Insurance giant IAG has slashed its full 2019-20 profit forecast after storms, bushfire and other natural perils ripped a hole in interim earnings and slashed interim dividend.
It was the second time in a month that the company has cut its key measure of profits, its insurance margin.
Net profit slumped 43.4% to $283 million in the December half as extreme weather events took their toll, IAG said in its half-year release.
Revenue was up 5% from the previous half at $9.01 billion.
IAG will pay an interim dividend to shareholders of 10 cents a share, down from 12 cents for the December 2018 half-year, with the franked amount per security at 7 cents.
Despite all that, and the second cut to the insurance margin, IAG shares ended the day up 0.1% at $6.88.
On January 24 it revised the reported margin guidance down to 14.5% to 16.5% after the devastating bushfires and hail event in Melbourne, Canberra, and Sydney,” Mr. Harmer said.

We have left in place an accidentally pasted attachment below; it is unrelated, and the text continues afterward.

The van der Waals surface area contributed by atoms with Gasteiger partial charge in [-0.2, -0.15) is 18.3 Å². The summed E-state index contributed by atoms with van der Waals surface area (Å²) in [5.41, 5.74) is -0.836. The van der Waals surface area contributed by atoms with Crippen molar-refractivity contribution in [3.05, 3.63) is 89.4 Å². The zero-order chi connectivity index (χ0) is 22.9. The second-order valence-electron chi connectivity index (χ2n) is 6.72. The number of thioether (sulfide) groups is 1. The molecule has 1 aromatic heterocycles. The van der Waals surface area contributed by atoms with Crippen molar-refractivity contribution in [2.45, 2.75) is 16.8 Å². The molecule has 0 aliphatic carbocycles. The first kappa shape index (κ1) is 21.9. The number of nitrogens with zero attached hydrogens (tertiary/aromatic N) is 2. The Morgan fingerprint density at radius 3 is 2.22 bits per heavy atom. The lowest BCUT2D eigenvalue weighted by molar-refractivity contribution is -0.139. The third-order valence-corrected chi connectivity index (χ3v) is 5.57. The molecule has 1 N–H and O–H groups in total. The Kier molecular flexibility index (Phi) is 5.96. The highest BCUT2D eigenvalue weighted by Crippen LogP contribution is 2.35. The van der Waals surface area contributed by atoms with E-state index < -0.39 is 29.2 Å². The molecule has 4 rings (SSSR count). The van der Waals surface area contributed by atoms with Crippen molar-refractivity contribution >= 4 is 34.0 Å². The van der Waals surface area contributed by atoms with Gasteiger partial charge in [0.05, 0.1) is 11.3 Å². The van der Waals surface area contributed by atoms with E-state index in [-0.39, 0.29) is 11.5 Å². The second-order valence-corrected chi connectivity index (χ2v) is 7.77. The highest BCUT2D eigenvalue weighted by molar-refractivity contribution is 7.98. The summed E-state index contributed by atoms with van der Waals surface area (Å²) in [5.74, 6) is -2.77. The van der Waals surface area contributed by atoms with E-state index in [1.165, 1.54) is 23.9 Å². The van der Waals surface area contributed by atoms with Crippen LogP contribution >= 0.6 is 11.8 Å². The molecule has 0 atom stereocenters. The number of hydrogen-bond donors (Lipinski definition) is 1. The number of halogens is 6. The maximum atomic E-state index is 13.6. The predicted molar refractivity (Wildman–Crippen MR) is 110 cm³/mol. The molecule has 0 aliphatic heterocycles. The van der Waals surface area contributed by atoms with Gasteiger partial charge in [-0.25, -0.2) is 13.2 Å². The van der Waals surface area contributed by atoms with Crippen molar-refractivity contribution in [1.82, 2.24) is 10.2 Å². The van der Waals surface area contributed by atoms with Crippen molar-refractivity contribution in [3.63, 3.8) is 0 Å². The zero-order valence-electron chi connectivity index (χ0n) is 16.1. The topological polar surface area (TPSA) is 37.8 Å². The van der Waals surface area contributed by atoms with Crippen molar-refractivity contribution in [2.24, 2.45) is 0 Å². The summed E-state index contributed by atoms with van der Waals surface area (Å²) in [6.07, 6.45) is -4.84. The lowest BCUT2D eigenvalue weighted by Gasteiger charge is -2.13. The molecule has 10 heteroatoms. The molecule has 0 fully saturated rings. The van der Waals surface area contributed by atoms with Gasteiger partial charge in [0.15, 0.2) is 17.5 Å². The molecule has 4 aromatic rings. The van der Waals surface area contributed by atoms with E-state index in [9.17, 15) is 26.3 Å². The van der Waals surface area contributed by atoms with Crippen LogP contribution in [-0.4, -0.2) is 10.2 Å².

The forecast was originally set at 16%-18%.
“With the recent heavy rain event in south-east Australia in early February, we have further lowered guidance for the full year to 12.5 to 14.5 percent… in what is providing to be an exceptionally harsh perils season,” the company told the ASX yesterday.”
While costs for the biggest rainstorm since the 1990s would be capped at $135 million under its reinsurance program, Mr. Harmer said the spike in claims meant the company had to increase its assumption for net natural peril claim costs to $850 million, up from $715 million advised in late January.
“This season has triggered broader debate and greater community concern than ever before over climate change and its impact,” IAG CEO Peter Harmer moaned in a statement accompanying the results.
“It is critical that all levels of government work with our communities and businesses to minimise the immediate and long-term impacts of climate change.”
The multiple extreme weather events pushed down earnings in the December half and would further eat into profits in the current half as the insurer stepped up its natural peril claims cost assumptions, Mr. Harmer warned, slashing the company’s profitability forecast for the full year.
That won’t be the last change given there are more claims to come from the various disasters.